There will always be resident backwater fish that are uncatchable. Without consistent current flow, they will suspend on any cover they can find and become totally inactive.
“When resident fish suspend, you’re not going to catch them unless you drop a bait right on their nose,” Nixon said. “The odds of doing that are awful, so it’s important to find the 1 percent of a given backwater in which the bass are active. There is a lot of dead water to cover before you find the special spot.”
If you start getting bites in a specific area, don’t just shrug it off. The bass bit for a reason, and most backwaters are very spot-specific. Just because you caught a bass off certain type of stump doesn’t mean you can duplicate it elsewhere. Nixon stresses the importance of slowing down and saturating productive areas.
5. Eliminate dead water
“It’s important to go through a process of elimination every single day,” Nixon said. “I spent over 18 hours this year on the Red River just eliminating dead water. It’s always hard work catching backwater bass.”
It’s not a particularly sexy technique, but Nixon simply ‘goes fishing’ when dissecting backwater areas. As he makes specific flips and pitches to cover, he keeps a close eye on his electronics. Finding key depth changes is often what leads him to tournament victories.
“If you make notes, or waypoints, of everywhere you catch a bass, you’ll be able to paint a picture pretty quickly,” Nixon said. “You’ve got to keep your eyes glued to your graph because you might find a small side-ditch that intersects with a primary ditch to create a point. Before you know it, you’ve ‘accidentally’ found an area that gets hit by current, holds baitfish and plays host to really big bass.”
His method is fairly simple. If there is vegetation in the area, he starts by targeting it before moving on to secondary cover such as wood or pad stems. In areas void of vegetation, he targets wood cover adjacent to break lines.
“You’ve got to fish the tar out of everything you see,” Nixon said. “Like I said, backwaters are extremely spot-specific, so you have to eliminate every piece of cover individually.”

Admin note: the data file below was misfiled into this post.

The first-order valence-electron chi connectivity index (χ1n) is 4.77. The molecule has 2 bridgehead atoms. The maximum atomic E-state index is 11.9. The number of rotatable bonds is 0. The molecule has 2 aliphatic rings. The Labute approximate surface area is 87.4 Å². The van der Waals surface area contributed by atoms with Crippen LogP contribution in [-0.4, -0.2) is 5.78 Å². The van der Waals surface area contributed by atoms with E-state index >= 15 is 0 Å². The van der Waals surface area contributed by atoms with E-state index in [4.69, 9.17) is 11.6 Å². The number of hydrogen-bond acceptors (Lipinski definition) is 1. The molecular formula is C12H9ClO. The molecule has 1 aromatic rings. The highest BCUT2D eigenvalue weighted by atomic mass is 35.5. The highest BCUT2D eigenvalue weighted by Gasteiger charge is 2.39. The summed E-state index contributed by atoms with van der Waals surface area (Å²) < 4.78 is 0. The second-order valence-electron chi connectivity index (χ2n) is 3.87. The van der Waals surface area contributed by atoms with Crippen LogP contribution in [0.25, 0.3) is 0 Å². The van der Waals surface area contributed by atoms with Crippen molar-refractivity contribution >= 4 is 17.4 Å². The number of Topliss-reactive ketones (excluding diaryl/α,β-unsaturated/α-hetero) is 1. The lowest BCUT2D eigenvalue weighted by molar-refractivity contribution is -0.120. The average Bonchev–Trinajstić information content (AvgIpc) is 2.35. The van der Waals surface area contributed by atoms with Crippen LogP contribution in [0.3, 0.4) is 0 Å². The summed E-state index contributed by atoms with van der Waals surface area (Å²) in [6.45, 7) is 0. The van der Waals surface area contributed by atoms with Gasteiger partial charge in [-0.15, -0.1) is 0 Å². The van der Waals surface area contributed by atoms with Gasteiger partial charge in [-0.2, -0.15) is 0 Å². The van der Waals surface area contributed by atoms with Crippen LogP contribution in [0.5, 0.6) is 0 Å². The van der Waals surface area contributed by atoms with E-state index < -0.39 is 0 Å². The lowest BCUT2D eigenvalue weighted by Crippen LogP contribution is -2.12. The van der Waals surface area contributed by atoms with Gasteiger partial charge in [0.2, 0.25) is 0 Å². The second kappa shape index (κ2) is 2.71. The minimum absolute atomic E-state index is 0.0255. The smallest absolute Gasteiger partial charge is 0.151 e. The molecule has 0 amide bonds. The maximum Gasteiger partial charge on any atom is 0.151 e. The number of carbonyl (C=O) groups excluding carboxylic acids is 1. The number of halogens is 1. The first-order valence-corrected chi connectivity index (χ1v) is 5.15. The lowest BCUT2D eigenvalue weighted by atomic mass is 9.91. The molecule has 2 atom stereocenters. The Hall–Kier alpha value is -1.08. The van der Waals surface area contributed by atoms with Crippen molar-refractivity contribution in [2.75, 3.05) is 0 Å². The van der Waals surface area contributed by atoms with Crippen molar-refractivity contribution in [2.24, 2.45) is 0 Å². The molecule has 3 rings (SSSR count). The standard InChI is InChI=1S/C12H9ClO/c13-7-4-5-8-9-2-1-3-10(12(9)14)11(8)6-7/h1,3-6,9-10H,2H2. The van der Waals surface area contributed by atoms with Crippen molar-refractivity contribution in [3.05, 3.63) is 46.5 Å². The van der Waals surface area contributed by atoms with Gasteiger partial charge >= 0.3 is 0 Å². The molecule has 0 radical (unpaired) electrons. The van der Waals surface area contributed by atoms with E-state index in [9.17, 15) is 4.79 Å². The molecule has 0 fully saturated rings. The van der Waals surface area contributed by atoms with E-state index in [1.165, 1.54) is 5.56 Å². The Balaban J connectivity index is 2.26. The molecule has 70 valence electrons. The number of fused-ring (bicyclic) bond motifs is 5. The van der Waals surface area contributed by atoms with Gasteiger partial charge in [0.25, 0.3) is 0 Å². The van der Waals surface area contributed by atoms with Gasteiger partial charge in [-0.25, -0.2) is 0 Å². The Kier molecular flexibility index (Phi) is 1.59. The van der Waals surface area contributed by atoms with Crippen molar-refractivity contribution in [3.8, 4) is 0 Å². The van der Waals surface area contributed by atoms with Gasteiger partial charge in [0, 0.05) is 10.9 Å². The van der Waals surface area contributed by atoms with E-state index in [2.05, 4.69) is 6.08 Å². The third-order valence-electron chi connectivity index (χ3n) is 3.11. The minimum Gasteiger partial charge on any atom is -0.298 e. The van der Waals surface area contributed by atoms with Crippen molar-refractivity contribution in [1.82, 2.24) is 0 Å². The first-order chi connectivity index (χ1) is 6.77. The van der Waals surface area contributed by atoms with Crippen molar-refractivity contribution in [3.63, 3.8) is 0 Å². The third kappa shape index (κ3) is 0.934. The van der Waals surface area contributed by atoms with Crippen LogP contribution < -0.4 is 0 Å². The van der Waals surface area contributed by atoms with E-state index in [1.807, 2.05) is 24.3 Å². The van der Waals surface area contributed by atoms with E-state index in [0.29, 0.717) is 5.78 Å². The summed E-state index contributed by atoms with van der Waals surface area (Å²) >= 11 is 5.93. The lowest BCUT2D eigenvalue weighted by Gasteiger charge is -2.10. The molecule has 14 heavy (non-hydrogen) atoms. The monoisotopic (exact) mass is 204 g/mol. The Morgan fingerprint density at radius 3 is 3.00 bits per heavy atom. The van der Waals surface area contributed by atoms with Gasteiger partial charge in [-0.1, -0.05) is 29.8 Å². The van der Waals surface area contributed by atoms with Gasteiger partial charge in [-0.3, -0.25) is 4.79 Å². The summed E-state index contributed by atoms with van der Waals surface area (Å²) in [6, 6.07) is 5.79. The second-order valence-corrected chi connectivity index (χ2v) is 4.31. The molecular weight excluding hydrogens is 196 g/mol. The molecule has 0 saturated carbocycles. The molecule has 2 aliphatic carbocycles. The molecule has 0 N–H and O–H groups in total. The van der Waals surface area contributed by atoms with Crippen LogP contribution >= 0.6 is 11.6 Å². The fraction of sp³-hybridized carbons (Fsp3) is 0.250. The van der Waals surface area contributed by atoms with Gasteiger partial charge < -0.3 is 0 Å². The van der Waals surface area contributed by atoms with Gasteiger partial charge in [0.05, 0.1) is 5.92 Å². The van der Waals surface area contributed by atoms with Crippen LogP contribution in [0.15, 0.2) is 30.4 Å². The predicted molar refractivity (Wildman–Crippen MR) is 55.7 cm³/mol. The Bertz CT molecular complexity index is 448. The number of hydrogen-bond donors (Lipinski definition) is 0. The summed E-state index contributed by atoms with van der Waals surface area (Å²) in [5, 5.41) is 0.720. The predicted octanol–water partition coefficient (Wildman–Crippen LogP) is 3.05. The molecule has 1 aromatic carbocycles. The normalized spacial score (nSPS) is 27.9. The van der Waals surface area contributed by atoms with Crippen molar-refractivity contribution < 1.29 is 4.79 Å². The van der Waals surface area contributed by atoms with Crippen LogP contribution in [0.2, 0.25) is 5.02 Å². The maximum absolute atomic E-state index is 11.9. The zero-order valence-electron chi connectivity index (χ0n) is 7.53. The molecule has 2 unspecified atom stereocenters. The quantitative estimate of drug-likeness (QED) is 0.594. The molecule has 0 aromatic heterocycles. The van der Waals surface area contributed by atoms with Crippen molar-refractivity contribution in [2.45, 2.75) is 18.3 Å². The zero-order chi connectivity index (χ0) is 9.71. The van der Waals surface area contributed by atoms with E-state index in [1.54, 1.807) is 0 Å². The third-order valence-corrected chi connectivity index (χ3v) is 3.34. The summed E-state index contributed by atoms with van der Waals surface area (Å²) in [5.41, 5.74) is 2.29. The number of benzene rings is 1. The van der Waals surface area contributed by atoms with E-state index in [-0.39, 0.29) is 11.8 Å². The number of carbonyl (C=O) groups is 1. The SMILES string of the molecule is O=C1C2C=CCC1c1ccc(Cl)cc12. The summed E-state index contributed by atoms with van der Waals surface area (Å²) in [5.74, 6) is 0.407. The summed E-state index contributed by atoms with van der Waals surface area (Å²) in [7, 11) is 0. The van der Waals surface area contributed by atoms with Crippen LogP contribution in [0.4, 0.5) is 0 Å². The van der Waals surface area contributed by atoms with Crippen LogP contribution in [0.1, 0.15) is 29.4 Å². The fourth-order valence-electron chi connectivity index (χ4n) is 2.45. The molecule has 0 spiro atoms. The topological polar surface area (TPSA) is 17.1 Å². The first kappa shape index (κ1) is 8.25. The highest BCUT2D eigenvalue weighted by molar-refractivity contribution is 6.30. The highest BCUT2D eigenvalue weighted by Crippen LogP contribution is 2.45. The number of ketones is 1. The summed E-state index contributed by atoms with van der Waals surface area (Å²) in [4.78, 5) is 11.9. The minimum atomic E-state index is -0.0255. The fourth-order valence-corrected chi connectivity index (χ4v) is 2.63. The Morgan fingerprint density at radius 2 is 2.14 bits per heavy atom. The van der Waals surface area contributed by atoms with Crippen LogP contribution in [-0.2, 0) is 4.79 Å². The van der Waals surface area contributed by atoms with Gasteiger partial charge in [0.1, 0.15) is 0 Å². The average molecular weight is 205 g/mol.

6. Nixon’s backwater confidence baits
It’s not necessary to have a pile of 30 rods on your front deck with fishing shallow backwaters. Nixon has narrowed down his tackle selection to these 4 tried-and-true techniques:
- Big squarebill crankbait—“If the water is relatively warm, I love a big crankbait with a wide wobble that I can bang into wood,” Nixon said. “The Bagley's Diving Killer Bee 1 and Diving Killer Bee 2 crankbaits are absolutely perfect for this. They cover the 0 to 5-foot depth range and never get hung up. They’re very buoyant, so I don’t have to constantly get my lure unhung. They’re extremely hard to find. I actually have a secret stockpile of them because I love ‘em so much.”
- Heavy spinnerbait—“If the water has a little color to it, you can’t beat a 3/4-ounce spinnerbait with a big No. 6 blade on the back,” Nixon said. “When fish are suspended in 4 to 7 feet of water on timber, you can blow it right by them and if they want a shad, they’ll eat it.”
- Buzzbait—“When the bass are very shallow in these backwaters and feeding on shad in vegetation, I throw a buzzbait a bunch,” Nixon said. “In warm water, I’ll use 1/8-ounce or even 1/4-ounce buzzbaits and tip them with a Single Tail Yamamoto Grub to make it a bit more realistic.”
- Plastic worm—“A plastic worm is my natural fallback option and I’ve done well with it over the years,” Nixon said. “I like to use a 6.75-inch Yamamoto Long Pro Senko or a Yamamoto Kut Tail Worm in most scenarios. If I’m fishing clumps of grass, I’ll use a 5-inch Yamamoto Pro Senko on an 1/8-ounce Texas rig and swim it over the thick parts. If you let it fall into the holes on a slack line, bass will eat it up.”
- Creature baits—“If I’m looking for big bites around wood, I rely on a Yamamoto Kreature or a 4.5-inch Yamamoto Flappin Hawg,” Nixon said. “I don’t have much luck on really bulky baits in backwaters, but these two baits give me the right amount of bulk without being too disruptive.”
Backwater bass aren’t always easy to access or locate, but when you spend some time looking for them, you can be rewarded in a hurry. If you’re looking to avoid the crowds of anglers this fall, find a secluded backwater, follow Nixon’s advice and you’ll have a lot of fun.
Did Nixon leave anything out? What works best for you when fishing shallow backwater areas? Let us know in the comments!